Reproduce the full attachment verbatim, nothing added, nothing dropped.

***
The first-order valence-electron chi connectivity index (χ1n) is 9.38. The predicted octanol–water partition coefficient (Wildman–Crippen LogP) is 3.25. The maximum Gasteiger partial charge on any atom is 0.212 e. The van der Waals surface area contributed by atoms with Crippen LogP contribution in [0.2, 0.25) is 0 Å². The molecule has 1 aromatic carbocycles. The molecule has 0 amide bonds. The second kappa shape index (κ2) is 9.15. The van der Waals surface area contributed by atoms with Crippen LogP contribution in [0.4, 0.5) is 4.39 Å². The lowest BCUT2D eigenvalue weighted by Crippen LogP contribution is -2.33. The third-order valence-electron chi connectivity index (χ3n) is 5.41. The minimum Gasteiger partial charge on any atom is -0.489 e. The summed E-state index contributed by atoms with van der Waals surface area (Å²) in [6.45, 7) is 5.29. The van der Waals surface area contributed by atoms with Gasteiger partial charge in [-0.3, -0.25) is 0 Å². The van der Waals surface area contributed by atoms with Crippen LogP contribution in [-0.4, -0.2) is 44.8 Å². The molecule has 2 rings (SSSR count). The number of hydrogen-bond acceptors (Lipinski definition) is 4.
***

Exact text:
The first-order valence-electron chi connectivity index (χ1n) is 9.38. The predicted octanol–water partition coefficient (Wildman–Crippen LogP) is 3.25. The maximum Gasteiger partial charge on any atom is 0.212 e. The van der Waals surface area contributed by atoms with Crippen LogP contribution in [0.2, 0.25) is 0 Å². The molecule has 1 aromatic carbocycles. The molecule has 0 amide bonds. The second kappa shape index (κ2) is 9.15. The van der Waals surface area contributed by atoms with Crippen LogP contribution in [0.4, 0.5) is 4.39 Å². The lowest BCUT2D eigenvalue weighted by Crippen LogP contribution is -2.33. The third-order valence-electron chi connectivity index (χ3n) is 5.41. The minimum Gasteiger partial charge on any atom is -0.489 e. The summed E-state index contributed by atoms with van der Waals surface area (Å²) in [6.45, 7) is 5.29. The van der Waals surface area contributed by atoms with Gasteiger partial charge in [-0.3, -0.25) is 0 Å². The van der Waals surface area contributed by atoms with Crippen LogP contribution in [-0.4, -0.2) is 44.8 Å². The molecule has 2 rings (SSSR count). The number of hydrogen-bond acceptors (Lipinski definition) is 4.